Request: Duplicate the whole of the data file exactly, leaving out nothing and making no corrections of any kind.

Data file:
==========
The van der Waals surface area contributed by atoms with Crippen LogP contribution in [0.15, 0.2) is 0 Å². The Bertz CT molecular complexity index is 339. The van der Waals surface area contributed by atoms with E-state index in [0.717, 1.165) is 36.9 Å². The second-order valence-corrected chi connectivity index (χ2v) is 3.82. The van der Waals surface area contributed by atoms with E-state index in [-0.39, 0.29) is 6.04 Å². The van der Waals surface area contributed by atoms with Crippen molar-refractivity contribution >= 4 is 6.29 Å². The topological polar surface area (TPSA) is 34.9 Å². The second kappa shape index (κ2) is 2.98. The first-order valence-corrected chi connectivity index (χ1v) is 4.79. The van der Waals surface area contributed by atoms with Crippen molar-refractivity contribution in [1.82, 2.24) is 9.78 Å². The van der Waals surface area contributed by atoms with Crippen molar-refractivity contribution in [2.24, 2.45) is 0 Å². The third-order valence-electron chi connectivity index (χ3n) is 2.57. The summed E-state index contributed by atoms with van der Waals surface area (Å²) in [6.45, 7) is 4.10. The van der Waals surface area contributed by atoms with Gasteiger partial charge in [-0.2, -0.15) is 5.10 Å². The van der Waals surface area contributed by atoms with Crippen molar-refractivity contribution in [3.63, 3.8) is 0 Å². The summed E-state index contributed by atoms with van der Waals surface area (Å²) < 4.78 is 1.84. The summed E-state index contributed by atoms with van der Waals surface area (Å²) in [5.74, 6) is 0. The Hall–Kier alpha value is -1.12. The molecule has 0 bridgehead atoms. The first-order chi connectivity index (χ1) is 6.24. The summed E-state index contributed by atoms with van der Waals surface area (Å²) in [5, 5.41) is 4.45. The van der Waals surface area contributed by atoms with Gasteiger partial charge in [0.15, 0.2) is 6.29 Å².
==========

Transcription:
The van der Waals surface area contributed by atoms with Crippen LogP contribution in [0.15, 0.2) is 0 Å². The Bertz CT molecular complexity index is 339. The van der Waals surface area contributed by atoms with E-state index in [0.717, 1.165) is 36.9 Å². The second-order valence-corrected chi connectivity index (χ2v) is 3.82. The van der Waals surface area contributed by atoms with E-state index in [-0.39, 0.29) is 6.04 Å². The van der Waals surface area contributed by atoms with Crippen molar-refractivity contribution >= 4 is 6.29 Å². The topological polar surface area (TPSA) is 34.9 Å². The second kappa shape index (κ2) is 2.98. The first-order valence-corrected chi connectivity index (χ1v) is 4.79. The van der Waals surface area contributed by atoms with Crippen molar-refractivity contribution in [1.82, 2.24) is 9.78 Å². The van der Waals surface area contributed by atoms with Crippen molar-refractivity contribution in [2.24, 2.45) is 0 Å². The third-order valence-electron chi connectivity index (χ3n) is 2.57. The summed E-state index contributed by atoms with van der Waals surface area (Å²) in [6.45, 7) is 4.10. The van der Waals surface area contributed by atoms with Gasteiger partial charge in [-0.2, -0.15) is 5.10 Å². The van der Waals surface area contributed by atoms with Crippen molar-refractivity contribution in [3.63, 3.8) is 0 Å². The summed E-state index contributed by atoms with van der Waals surface area (Å²) < 4.78 is 1.84. The summed E-state index contributed by atoms with van der Waals surface area (Å²) in [5.74, 6) is 0. The Hall–Kier alpha value is -1.12. The molecule has 0 bridgehead atoms. The first-order chi connectivity index (χ1) is 6.24. The summed E-state index contributed by atoms with van der Waals surface area (Å²) in [5, 5.41) is 4.45. The van der Waals surface area contributed by atoms with Gasteiger partial charge in [0.15, 0.2) is 6.29 Å².